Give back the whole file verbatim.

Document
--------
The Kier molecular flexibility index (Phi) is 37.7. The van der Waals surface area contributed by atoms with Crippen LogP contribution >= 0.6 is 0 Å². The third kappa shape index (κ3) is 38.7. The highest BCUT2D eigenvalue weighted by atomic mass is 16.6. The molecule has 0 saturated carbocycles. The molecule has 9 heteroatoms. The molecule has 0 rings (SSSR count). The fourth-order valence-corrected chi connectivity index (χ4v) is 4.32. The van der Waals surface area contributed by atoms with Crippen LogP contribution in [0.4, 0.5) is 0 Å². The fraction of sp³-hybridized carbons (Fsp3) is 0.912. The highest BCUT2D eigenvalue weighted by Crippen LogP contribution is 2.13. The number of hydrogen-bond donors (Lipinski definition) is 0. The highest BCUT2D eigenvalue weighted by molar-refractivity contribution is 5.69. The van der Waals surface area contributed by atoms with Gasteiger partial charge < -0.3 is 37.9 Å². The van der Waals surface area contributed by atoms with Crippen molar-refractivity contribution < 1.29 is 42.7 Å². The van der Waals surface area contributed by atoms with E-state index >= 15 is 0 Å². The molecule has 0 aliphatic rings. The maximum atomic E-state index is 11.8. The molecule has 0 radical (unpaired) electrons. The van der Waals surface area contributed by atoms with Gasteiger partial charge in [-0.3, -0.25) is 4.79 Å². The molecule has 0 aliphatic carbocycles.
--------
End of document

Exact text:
The Kier molecular flexibility index (Phi) is 37.7. The van der Waals surface area contributed by atoms with Crippen LogP contribution >= 0.6 is 0 Å². The third kappa shape index (κ3) is 38.7. The highest BCUT2D eigenvalue weighted by atomic mass is 16.6. The molecule has 0 saturated carbocycles. The molecule has 9 heteroatoms. The molecule has 0 rings (SSSR count). The fourth-order valence-corrected chi connectivity index (χ4v) is 4.32. The van der Waals surface area contributed by atoms with Crippen LogP contribution in [0.4, 0.5) is 0 Å². The fraction of sp³-hybridized carbons (Fsp3) is 0.912. The highest BCUT2D eigenvalue weighted by Crippen LogP contribution is 2.13. The number of hydrogen-bond donors (Lipinski definition) is 0. The highest BCUT2D eigenvalue weighted by molar-refractivity contribution is 5.69. The van der Waals surface area contributed by atoms with Gasteiger partial charge < -0.3 is 37.9 Å². The van der Waals surface area contributed by atoms with Crippen molar-refractivity contribution < 1.29 is 42.7 Å². The van der Waals surface area contributed by atoms with E-state index >= 15 is 0 Å². The molecule has 0 aliphatic rings. The maximum atomic E-state index is 11.8. The molecule has 0 radical (unpaired) electrons. The van der Waals surface area contributed by atoms with Gasteiger partial charge in [-0.3, -0.25) is 4.79 Å². The molecule has 0 aliphatic carbocycles.